Know when to hold ’em: the Barney Fife approach to gambling
As you dutifully fill in your brackets for the NCAA basketball office pool this week, you may not know that you are, in fact, breaking the law. That’s right, if North Carolina’s Finest decided to put some teeth in the existing statutes, we’d all be watching the regionals from the Barnes Motel and other similar county incarceratory emporiums. If BJ thinks it’s crowded now, this would be worse than when Andy left town and put Barney in charge and he dang near locked up all of Mayberry, including Opie and Aunt Bee.
Thankfully, common sense prevails ‘— or at least it has so far ‘— but there are other cases where it hasn’t. I mean, no lawman in his right mind along Tobacco Road is going to enforce this silly, antiquated law (unless he’s smoking some of that whacky ‘backy), but technically there’s nothing preventing some loose cannon out there from rounding up all the miscreant Mavericks and making them pay for their sins and moral transgressions.
Lately we’ve seen some instances of Barney-esque behavior in which a little police restraint would’ve prevented enforcement of some laws that are somewhere between borderline and needless. Not to point fingers at any city, county or state lawmen, but folks, we’re starting to look like a Fife-dom around here.
I guess it started when some Buford Pusser type decided to start enforcing the video poker statutes. This idiotic and outdated law, in essence, says that it’s OK to play video poker ‘— as long as you don’t win anything. As long as no money changes hands (other than the quarters you’re feeding into the machine) everything is hunky dory, but if you manage to beat the odds and actually win a few shekels, then all Hell breaks loose. The way I read it, The Heat can take the player downtown, take the proprietor of the venue downtown, take the owner of the machine downtown, take the machine itself downtown ‘— and then take the money!
On the scale of threats to society, playing video poker ranks somewhere between driving to Virginia to buy lottery tickets and putting a sawbuck on the Duke-Carolina game. In other words, no threat at all.
And speaking of non-threatening behavior, I’m sure you read about the Great Texas Hold ’em Caper a couple of months ago. A friend of mine had set up a high-stakes game in an office on Pisgah Church Road, necessitating a full-blown sting operation to root out the evildoers. Acting on an anonymous tip ‘— probably from someone running a rival game ‘— they wound up busting 15 or 20 guys, including a doctor and several rather prominent businessmen. Not only were they gambling and swilling hard liquor, but I wouldn’t be surprised if some of them were smoking cigars and using profanity. While all the charges wound up being dropped except for those against my friend, aka ‘The Ringleader,’ guess who kept the pot, which was considerable?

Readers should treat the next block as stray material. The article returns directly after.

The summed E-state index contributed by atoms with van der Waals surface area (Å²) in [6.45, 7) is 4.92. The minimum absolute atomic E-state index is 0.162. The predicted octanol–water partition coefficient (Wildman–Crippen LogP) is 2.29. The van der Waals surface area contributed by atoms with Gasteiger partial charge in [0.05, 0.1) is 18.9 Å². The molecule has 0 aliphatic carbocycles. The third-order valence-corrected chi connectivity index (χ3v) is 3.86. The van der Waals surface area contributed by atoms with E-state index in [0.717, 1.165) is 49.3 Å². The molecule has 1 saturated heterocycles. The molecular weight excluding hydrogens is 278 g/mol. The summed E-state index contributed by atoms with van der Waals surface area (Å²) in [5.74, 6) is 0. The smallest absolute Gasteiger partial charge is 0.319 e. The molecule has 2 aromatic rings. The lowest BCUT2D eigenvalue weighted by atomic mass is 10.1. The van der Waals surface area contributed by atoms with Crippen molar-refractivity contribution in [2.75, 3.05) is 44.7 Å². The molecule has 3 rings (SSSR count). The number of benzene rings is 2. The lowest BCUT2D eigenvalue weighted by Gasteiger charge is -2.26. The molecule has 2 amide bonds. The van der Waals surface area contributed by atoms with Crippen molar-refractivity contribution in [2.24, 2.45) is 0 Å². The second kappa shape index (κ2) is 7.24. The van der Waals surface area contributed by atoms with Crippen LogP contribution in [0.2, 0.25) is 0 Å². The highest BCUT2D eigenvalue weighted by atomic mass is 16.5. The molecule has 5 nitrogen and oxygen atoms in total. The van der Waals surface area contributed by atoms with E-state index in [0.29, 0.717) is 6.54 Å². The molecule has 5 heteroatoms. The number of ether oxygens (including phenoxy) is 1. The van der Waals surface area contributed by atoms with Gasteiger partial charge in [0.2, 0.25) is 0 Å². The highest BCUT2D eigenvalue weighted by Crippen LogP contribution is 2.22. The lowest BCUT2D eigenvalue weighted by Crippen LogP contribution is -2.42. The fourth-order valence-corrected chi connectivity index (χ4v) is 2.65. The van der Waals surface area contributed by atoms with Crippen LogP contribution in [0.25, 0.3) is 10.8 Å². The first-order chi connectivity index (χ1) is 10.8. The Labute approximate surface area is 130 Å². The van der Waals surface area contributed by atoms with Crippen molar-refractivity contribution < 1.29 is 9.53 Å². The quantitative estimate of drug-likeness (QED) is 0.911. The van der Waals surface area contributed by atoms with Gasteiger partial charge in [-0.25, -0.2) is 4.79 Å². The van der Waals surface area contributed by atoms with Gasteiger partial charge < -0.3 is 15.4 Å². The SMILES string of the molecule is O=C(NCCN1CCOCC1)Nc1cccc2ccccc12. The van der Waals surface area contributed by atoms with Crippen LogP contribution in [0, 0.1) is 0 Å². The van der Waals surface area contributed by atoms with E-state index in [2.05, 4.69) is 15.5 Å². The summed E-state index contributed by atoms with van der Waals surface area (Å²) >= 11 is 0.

Thank you, Johnny Shaftoe.
But more than the government confiscating the kitty, my problem is this: Has anyone noticed that there’s a poker craze sweeping the country? At least five cable channels are currently airing regular poker tournaments; celebrities are popping up all over, playing poker for charity; NASCAR sponsored a tourney in Vegas last weekend for a worthy cause; ESPN has a hit series, ‘“Tilt,’” about professional poker players; poker gear was flying off the shelves this Christmas.
Jeez, poker has become as mainstream as’… well, betting on the NCAA tournament. What in the name of Yancey Derringer did you expect? Should anyone be shocked that games are popping up all over the place, even right here in River City?
But if that bust seemed a specious indicator of law enforcement priorities, this next one is straight out of Mayberry. Seems Barney and his posse of Goober and Floyd sniffed out a group of Vegas whales at Sin City South, or as we like to call it around here, Ham’s. Yep, I kid you not, Ham’s. That bastion of sin and degradation has been augmenting those Kosher dogs and Italian subs by running a Texas Hold ’em tourney in which the grand prize is (gasp!) an all-expenses-paid trip somewhere. Criminy, they’re not even playing for money! But there’s some fine print in the way the law reads that makes them all culpable.
Clearly, we’ve got to nip it, nip it in the bud. If you let Ham’s get away with it, next thing you know they’re anteing up in Anton’s, calling in Carrabba’s, raising in Ritchy’s, feeding the kitty in Keegan’s.
If the laws are going to be enforced this diligently, don’t be surprised if Gomer shows up at the water cooler as you’re making out your brackets, waving his arms and hollering, ‘“Citizen’s arrayest, citizen’s arrayest!’”
To comment on this column, e-mail Ogi Overman at firstname.lastname@example.org.